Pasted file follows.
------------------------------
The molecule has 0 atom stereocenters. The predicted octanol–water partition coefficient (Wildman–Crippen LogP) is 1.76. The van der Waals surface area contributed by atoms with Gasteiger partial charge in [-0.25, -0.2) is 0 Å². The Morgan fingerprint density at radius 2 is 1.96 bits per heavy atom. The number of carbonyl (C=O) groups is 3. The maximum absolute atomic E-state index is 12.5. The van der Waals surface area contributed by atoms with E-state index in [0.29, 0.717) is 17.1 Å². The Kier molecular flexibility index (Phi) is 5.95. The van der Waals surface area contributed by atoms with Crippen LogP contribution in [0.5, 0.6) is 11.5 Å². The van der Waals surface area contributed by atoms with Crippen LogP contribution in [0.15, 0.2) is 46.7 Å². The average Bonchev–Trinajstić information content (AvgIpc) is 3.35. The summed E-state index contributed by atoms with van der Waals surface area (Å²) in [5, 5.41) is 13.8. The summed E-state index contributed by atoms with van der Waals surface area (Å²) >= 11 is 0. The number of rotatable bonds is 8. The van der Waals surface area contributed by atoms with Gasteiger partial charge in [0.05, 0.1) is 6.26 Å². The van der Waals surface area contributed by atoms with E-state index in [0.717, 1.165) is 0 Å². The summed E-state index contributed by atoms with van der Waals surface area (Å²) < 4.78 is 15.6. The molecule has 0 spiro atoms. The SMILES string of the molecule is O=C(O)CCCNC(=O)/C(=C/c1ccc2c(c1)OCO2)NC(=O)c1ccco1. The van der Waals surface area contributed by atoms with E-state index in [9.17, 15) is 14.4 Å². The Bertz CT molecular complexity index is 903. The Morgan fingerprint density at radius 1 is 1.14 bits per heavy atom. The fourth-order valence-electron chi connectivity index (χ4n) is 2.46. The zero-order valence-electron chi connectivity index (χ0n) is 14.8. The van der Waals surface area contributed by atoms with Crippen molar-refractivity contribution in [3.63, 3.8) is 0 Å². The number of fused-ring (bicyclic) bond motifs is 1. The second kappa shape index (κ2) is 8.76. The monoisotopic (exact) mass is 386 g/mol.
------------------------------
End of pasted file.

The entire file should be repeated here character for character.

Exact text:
The molecule has 0 atom stereocenters. The predicted octanol–water partition coefficient (Wildman–Crippen LogP) is 1.76. The van der Waals surface area contributed by atoms with Gasteiger partial charge in [-0.25, -0.2) is 0 Å². The Morgan fingerprint density at radius 2 is 1.96 bits per heavy atom. The number of carbonyl (C=O) groups is 3. The maximum absolute atomic E-state index is 12.5. The van der Waals surface area contributed by atoms with E-state index in [0.29, 0.717) is 17.1 Å². The Kier molecular flexibility index (Phi) is 5.95. The van der Waals surface area contributed by atoms with Crippen LogP contribution in [0.5, 0.6) is 11.5 Å². The van der Waals surface area contributed by atoms with Crippen LogP contribution in [0.15, 0.2) is 46.7 Å². The average Bonchev–Trinajstić information content (AvgIpc) is 3.35. The summed E-state index contributed by atoms with van der Waals surface area (Å²) in [5, 5.41) is 13.8. The summed E-state index contributed by atoms with van der Waals surface area (Å²) >= 11 is 0. The number of rotatable bonds is 8. The van der Waals surface area contributed by atoms with Gasteiger partial charge in [0.05, 0.1) is 6.26 Å². The van der Waals surface area contributed by atoms with E-state index in [0.717, 1.165) is 0 Å². The summed E-state index contributed by atoms with van der Waals surface area (Å²) < 4.78 is 15.6. The molecule has 0 spiro atoms. The SMILES string of the molecule is O=C(O)CCCNC(=O)/C(=C/c1ccc2c(c1)OCO2)NC(=O)c1ccco1. The van der Waals surface area contributed by atoms with E-state index in [9.17, 15) is 14.4 Å². The Bertz CT molecular complexity index is 903. The Morgan fingerprint density at radius 1 is 1.14 bits per heavy atom. The fourth-order valence-electron chi connectivity index (χ4n) is 2.46. The zero-order valence-electron chi connectivity index (χ0n) is 14.8. The van der Waals surface area contributed by atoms with Crippen molar-refractivity contribution in [3.63, 3.8) is 0 Å². The number of fused-ring (bicyclic) bond motifs is 1. The second kappa shape index (κ2) is 8.76. The monoisotopic (exact) mass is 386 g/mol.